FORTUNE -- Xe Services, what Blackwater became after civilian shootings, criminal indictments and civil lawsuits caused a rebranding push in 2009, wants someone to buy it. The question is whether any potential acquirer could stomach the risk.
It certainly has assets. Besides its training facility in the North Carolina swampland, Xe Services has contracts for military training and security staff in hotspots throughout the world, a growing presence in the lucrative Asian markets, and burgeoning manufacturing units that produce everything from defense vehicles and weapons to surveillance products.
Its contentious relationship with the United States government, which came to a head when Blackwater guards shot Iraqi civilians in a busy Iraqi intersection in 2007, has not stopped Xe Services from pulling in a multitude of extremely lucrative government contracts. One with the US Transportation Command in Afghanistan is worth more than $750 million.
More recently, it landed a coveted spot as one of five major contractors pre-qualified for a chunk of $15 billion being doled out by the Department of Defense in a far-reaching, go-anywhere narcotics interdiction effort. Revenues at Xe Services were projected at over $660 million in 2009, with plans to reach toward $1 billion in 2010.
Now Xe Services is putting itself on the block and -- on paper, at least -- it looks ripe for the taking. As the company noted in a prepared statement announcing its decision, "Xe's new management team has made significant changes and improvements to the company over the last 15 months, which have enabled the company to better serve the U.S. government and other customers, and will deliver additional value to a purchaser."
Private equity-backed military contractors
Xe Services has already had some success in finding a buyer for one section of the company -- in March it sold its aviation unit to a strategic buyer, AAR, for $200 million. But carving off a lucrative unit that was distanced from its Blackwater-era troubles is easier than selling what is essentially a renamed Blackwater with some additional bells and whistles.
With most of Xe's revenue dependent upon a few large public entities that are subject to public pressure, its future contracts and revenues can easily be threatened, notes Aswath Damodaran, a professor of finance at NYU's Stern School of Business. "If I ran a public company, I would not touch Blackwater with a ten-foot pole," he said. "The danger to my other businesses from contamination would be way too high."
One exception would be a large strategic buyer that is engaged in similar high-risk fields and that could find value in subsuming Xe Services into its ranks. For instance, DynCorp (DCP), which had over $3 billion in revenue in 2009 and just reported more than $1 billion in quarterly revenue, is an active competitor in Xe Services' main business areas. Buying Xe Services would further increase DynCorp's manpower and give the company access to additional contracts, such as the lucrative DOD narcotics intervention contract, for which it was not pre-qualified.
DynCorp would be wading into familiar territory, since it has already weathered a good deal of Blackwater-esque publicity itself. Just this January, the Special Inspector General for Iraq Reconstruction complained that DynCorp invoice errors and a lack of DynCorp documentation left more than $2.5 billion in U.S. Funds "vulnerable to waste and fraud."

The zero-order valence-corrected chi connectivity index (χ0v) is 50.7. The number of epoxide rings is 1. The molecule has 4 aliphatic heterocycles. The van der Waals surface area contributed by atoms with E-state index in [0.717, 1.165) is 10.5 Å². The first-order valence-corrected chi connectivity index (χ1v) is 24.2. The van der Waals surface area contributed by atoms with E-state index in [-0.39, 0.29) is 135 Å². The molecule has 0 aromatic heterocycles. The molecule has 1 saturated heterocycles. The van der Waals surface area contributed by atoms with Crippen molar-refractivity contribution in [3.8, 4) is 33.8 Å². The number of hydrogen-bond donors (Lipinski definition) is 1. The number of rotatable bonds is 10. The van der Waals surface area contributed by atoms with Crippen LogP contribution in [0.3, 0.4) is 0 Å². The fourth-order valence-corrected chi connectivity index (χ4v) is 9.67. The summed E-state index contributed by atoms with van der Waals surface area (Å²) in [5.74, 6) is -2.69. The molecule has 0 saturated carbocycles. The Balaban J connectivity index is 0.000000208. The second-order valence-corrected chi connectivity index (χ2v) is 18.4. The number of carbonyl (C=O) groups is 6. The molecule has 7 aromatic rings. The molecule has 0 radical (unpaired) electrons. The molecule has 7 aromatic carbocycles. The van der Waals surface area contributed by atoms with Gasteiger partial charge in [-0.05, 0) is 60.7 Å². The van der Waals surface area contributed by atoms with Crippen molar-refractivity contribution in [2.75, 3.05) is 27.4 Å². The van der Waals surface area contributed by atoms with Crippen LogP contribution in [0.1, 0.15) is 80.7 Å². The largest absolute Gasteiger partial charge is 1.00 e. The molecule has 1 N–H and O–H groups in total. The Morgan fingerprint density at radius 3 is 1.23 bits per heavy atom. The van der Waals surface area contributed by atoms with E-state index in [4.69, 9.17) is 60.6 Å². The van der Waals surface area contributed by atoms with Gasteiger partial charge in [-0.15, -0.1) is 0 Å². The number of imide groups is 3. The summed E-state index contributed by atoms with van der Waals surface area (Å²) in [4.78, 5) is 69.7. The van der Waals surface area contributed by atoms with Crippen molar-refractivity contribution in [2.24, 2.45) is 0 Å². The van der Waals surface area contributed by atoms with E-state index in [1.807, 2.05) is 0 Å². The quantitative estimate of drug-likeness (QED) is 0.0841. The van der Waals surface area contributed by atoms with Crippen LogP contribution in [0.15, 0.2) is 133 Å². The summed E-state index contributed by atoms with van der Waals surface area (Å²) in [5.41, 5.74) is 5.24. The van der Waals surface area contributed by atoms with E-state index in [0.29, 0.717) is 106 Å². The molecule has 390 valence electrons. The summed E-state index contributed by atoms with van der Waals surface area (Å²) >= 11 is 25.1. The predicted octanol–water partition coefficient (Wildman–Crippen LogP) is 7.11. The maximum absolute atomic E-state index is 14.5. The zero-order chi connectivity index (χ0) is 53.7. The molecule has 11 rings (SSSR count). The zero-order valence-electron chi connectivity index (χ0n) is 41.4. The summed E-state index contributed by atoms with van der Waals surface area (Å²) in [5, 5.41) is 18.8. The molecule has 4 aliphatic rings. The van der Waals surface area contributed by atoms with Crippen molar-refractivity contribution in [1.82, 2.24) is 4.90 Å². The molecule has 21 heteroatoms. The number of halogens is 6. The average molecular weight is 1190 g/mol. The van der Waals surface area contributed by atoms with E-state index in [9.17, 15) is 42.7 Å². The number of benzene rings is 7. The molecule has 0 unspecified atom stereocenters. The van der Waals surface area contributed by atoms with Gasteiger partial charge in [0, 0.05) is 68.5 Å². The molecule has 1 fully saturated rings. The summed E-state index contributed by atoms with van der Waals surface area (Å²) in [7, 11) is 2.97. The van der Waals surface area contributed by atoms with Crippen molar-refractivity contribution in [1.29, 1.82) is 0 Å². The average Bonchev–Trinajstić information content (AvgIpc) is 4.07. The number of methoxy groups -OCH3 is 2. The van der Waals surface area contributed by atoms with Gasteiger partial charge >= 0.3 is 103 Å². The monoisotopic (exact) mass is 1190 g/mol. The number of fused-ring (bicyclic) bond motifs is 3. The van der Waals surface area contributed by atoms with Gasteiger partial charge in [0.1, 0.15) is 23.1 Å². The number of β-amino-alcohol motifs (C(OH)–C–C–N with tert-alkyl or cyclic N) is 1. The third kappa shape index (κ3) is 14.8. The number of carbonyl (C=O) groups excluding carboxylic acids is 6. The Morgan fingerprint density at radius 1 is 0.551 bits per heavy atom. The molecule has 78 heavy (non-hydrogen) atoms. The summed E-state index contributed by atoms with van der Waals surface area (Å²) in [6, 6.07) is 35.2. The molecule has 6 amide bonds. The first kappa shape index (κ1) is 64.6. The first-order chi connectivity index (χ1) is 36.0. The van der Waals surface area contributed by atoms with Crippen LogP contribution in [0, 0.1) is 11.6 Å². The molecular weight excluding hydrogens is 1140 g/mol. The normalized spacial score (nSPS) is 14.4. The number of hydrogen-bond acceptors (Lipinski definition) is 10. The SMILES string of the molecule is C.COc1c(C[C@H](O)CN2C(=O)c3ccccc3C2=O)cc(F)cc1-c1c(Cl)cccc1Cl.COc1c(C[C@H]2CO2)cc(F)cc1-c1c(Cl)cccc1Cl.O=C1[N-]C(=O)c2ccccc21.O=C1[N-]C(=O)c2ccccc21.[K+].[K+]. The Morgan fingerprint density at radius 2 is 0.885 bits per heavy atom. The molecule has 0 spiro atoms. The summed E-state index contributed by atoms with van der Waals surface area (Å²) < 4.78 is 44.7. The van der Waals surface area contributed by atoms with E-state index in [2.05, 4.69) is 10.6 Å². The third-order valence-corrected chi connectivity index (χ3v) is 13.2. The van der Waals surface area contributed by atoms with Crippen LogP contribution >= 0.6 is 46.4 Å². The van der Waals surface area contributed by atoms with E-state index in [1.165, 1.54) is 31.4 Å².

However, DynCorp agreed last month to be acquired by Cerberus, the secretive private equity firm, in a transaction that, at first blush, appeared to knock any marriage between Xe Services and DynCorp out of contention.
Absorbing risk, tolerating the spotlight
Private equity firms have been extremely active in the defense and government technology services markets -- they're attracted to their fragmentation and, with terrorism and war seeming evergreen, their growth prospects. They are also generally better able to withstand "headline risk," which Xe Services still carries in spades.
Although a private equity buyer generally sees existing management as one of the assets that make an acquisition valuable enough to grow, in Xe Services' case, they would likely rather have top management depart. Perhaps sensing this, Xe Services has been reorganizing the ranks over the past year; in March, the company's controversial founder, a former Navy Seal named Erik Prince, stepped down as CEO, perhaps to bring more distance with the past.
So what might the private equity suitor look like? The Carlyle Group, which owns several defense contractors, including United Defense Industries, could be a buyer. But Cerberus, with $23 billion under management, seems to fit the bill especially nicely. Since it plans to take control of DynCorp, and already runs IAP Worldwide, which provides logistical support for the Pentagon, Cerberus will have a deep bench of capable management at its disposal.
Importantly, it also has a good idea what Xe Services might be worth, having kicked the tires at Blackwater back in 2008, just as the contractor's hill of trouble was revealing itself to be an ever-expanding mountain of risk. Back then, the secretive private equity shop chose to pass, citing a "myriad of reasons." Earlier that year, Cerberus CEO Stephen Feinberg had noted in a letter to investors, "We do our best to avoid the spotlight..."
While Cerberus declined to comment as to whether it was bidding for Xe Services, with its planned acquisition of DynCorp, the private equity firm has certainly signaled that it is now willing to handle the type of spotlight that a Blackwater could bring.
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